Creative Commons License This work is published and licensed by Dove Medical Press Limited. The full terms of this license are available at https://www.dovepress.com/terms.php and incorporate the Creative Commons Attribution - Non Commercial (unported, v3.0) License. By accessing the work you hereby accept the Terms. Non-commercial uses of the work are permitted without any further permission from Dove Medical Press Limited, provided the work is properly attributed. For permission for commercial use of this work, please see paragraphs 4.2 and 5 of our Terms.

Download Article [PDF]  View Full Text [HTML][Machine readable]

 

Other article by this author:

Cognitive plasticity in normal and pathological aging

Fernández-Ballesteros R, Botella J, Zamarrón MD, Molina MÁ, Cabras E, Schettini R, Tárraga L

Clinical Interventions in Aging 2012, 7:15-25

Published Date: 4 January 2012

Readers of this article also read:

Opportunities to maximize value with integrated palliative care

Bergman J, Laviana AA

Journal of Multidisciplinary Healthcare 2016, 9:219-226

Published Date: 5 May 2016

Clinical assessment tools identify functional deficits in fragility fracture patients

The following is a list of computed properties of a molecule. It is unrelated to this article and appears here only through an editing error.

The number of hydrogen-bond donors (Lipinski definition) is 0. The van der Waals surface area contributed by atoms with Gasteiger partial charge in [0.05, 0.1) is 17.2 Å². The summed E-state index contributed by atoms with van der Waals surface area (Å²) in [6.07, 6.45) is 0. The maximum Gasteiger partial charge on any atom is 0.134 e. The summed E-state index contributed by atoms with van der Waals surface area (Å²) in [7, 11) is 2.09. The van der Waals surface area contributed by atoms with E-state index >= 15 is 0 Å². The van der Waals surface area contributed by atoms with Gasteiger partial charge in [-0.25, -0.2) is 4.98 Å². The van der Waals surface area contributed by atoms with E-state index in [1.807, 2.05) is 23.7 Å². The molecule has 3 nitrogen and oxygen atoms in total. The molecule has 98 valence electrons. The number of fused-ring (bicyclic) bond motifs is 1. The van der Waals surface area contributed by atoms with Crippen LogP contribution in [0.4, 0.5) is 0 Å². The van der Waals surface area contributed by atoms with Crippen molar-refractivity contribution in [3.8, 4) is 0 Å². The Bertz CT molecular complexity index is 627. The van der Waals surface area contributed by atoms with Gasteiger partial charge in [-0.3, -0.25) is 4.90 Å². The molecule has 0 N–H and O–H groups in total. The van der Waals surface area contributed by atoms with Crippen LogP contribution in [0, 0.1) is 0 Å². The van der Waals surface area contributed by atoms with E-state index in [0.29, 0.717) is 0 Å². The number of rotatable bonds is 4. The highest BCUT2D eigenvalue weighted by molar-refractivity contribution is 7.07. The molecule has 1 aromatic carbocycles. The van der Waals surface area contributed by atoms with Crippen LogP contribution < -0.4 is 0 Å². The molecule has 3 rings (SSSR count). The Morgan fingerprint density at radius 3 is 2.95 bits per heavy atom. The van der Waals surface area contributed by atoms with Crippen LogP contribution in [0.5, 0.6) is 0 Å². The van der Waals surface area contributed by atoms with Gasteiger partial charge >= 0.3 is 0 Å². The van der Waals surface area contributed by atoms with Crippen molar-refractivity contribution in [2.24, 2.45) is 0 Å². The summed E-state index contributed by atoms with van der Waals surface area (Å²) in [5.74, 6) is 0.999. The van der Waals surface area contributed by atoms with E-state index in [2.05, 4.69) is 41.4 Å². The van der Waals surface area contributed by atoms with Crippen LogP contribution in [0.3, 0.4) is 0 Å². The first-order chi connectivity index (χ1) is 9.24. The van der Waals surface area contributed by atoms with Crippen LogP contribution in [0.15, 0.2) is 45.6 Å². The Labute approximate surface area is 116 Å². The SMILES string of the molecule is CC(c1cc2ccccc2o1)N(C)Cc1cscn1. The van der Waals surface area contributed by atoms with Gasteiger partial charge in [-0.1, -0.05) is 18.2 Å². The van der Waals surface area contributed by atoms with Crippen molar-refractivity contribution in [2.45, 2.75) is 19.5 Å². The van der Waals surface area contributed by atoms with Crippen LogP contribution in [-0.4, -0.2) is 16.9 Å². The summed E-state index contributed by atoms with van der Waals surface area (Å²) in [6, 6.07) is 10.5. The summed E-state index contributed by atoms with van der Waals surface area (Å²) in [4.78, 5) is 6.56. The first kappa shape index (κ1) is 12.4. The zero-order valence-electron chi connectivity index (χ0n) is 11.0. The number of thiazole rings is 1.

Ames TD, Wee CE, Le KM, Wang TL, Bishop JY, Phieffer LS, Quatman CE

Clinical Interventions in Aging 2016, 11:563-570

Published Date: 5 May 2016

Frailty and quality of life in elderly patients with acute coronary syndrome

Lisiak M, Uchmanowicz I, Wontor R

Clinical Interventions in Aging 2016, 11:553-562

Published Date: 5 May 2016

Fimasartan for independent reduction of blood pressure variability in mild-to-moderate hypertension

Shin MS, Kang DR, Kim C, Cho EJ, Sung KC, Kang SM, Kim DS, Joo SJ, Lee SH, Hwang KK, Park JB

Drug Design, Development and Therapy 2016, 10:1573-1580

Published Date: 5 May 2016

A double-blind randomized controlled trial comparing dexamethasone and clonidine as adjuvants to a ropivacaine sciatic popliteal block for foot surgery

Vermeylen K, De Puydt J, Engelen S, Roofthooft E, Soetens F, Neyrinck A, Van de Velde M

Local and Regional Anesthesia 2016, 9:17-24

Published Date: 5 May 2016

Immediate results and long-term cardiovascular outcomes of endovascular therapy in octogenarians and nonoctogenarians with peripheral arterial diseases

Huang HL, Jimmy Juang JM, Chou HH, Hsieh CA, Jang SJ, Cheng ST, Ko YL

Clinical Interventions in Aging 2016, 11:535-543

Published Date: 4 May 2016

Correlation between vitamin D levels and apoptosis in geriatric patients infected with hepatitis C virus genotype 4

Gabr SA, Alghadir AH, Allam AA, Ajarem J, Al-Basher G, Abdel-Maksoud MA, Ghfar AA, Aboud A

Clinical Interventions in Aging 2016, 11:523-533

Published Date: 4 May 2016

Hospitalization in older patients due to adverse drug reactions – the need for a prediction tool

Parameswaran Nair N, Chalmers L, Peterson GM, Bereznicki BJ, Castelino RL, Bereznicki LR

Clinical Interventions in Aging 2016, 11:497-505

Published Date: 2 May 2016